Tales of the fabled El Dorado, the city of gold, have for centuries dazzled explorers around the world and the lure is there again with Guyana moving to tap the full potential of its pristine forests.
These tropical rainforests cover almost 80 per cent of the country and are still largely untouched, offering untold natural wonders including breathtaking landscapes and myriad ranges of biodiversity. The nine indigenous Amerindian tribes who have lived in the forests and on savannah lands for centuries, have maintained their cultures which have survived despite blends with modern
society and tourists will find much to savour from visits to these communities.
Eco-tourism is also developing as an important aspect of the tourism sector. A lot of what Guyana can offer discerning tourists
is unfolding in the country’s Low Carbon Development Strategy (LCDS) in which maintaining forests is a centrepiece.
Since 2006, the Guyana Government has been calling for bold action by rainforest nations and international partners to address
deforestation as a key element in the global climate change efforts.
President Bharrat Jagdeo has stated that if the right economic incentives are created, Guyana would be willing to consider
placing almost its entire rainforest under internationally verifiable protection, provided national sovereignty and the rights of all
Guyanese are not undermined.
The impact of what the LCDS offers tourism, among other key economic sectors, was evident at the formal launching of the
draft document on June 8 at the International Convention Centre, Liliendaal, Greater Georgetown.
After President Jagdeo’s formal presentation, Paul Stephenson, Chief Executive Officer of Cara Hotels, was among those very
optimistic about the LCDS.
“I was very impressed by the initiative as presented by the President”, he said. “I feel it will have very positive effects on Guyana’s tourism industry, hotels and eco-tourism activities. This will place Guyana on a new level of international acceptance in the green policies and any discerning eco-tourist will derive great comfort from such strong governmental policies”, he added. The global eco-tourism market is about US$50 billion (or 6 per cent of the $860 billion general tourism market) but is growing rapidly (20-30 per cent per year).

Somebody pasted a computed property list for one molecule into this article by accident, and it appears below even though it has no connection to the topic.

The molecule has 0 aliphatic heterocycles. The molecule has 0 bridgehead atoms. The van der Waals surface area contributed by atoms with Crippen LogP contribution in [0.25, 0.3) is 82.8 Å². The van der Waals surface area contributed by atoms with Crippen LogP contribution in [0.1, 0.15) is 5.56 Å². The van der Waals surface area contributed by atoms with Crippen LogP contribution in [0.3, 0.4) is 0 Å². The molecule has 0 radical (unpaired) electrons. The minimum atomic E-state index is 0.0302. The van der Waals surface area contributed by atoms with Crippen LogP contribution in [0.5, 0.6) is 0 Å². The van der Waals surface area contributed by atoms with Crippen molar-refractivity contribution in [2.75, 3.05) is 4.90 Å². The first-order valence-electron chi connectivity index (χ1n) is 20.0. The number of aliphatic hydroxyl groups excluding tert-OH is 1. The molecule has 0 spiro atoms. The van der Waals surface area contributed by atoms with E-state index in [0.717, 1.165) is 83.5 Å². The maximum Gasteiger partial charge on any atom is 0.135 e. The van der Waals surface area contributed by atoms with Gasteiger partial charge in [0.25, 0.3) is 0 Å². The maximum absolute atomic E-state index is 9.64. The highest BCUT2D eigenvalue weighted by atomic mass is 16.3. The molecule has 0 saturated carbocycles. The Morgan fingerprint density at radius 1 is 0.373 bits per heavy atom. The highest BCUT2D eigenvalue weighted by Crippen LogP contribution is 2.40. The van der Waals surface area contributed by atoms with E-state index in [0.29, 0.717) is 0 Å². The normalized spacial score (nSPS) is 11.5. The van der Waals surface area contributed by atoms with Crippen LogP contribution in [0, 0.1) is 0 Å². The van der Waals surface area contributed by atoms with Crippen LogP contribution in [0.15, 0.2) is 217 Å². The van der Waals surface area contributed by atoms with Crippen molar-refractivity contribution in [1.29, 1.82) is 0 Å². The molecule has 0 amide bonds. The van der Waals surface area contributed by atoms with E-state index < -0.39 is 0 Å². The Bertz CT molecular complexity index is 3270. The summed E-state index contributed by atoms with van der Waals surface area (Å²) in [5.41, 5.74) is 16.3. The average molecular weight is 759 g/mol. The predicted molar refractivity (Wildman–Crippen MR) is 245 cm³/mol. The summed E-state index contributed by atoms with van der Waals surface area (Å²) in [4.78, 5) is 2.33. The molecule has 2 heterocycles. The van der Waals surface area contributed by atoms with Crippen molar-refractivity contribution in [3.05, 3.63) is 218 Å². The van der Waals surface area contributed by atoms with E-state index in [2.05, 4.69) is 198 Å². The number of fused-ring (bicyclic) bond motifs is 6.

The LCDS identifies tourism as a priority potential growth area. Guyana has recognised that although standing forests provide enormous Economic Value to the World (EVW) through environmental services such as biodiversity and water regulation, in practical terms there is currently only one potential market of real importance for an environmental commodity –the carbon market.
The LCDS outlines the way forward and the international profiling of Guyana from its climate change leadership is helping to broaden its tourism appeal. The groundbreaking work on avoiding deforestation and forest degradation has been recognised around the world and by reputable personalities including United States Secretary of State Hillary Clinton, Britain’s Prince Charles and actor Harrison Ford, and institutions like the World Bank and the Clinton Foundation.
It is also working with the government of Norway on a model that could set the standard for other forest countries.
This international high profile offers a good marketing tool for operators in the tourism sector looking for green tourism destinations.
Guyana is one of the last almost untouched tropical destinations and interest in it as a land to be explored goes back to the search for El Dorado beyond 1592 when Sir Walter Raleigh tried to regain favour with Britain’s Queen
Elizabeth 1 by trying to discover the fabled city in her name.
Its mystery and allure also inspired Sir Arthur Conan Doyle’s novel `The Lost World’ which also triggered movies that have become classics. Raleigh set off on an unsuccessful expedition to find El Dorado but the LCDS can become the tool to unlock the vastness of the `green gold’ inherent in its pristine forests.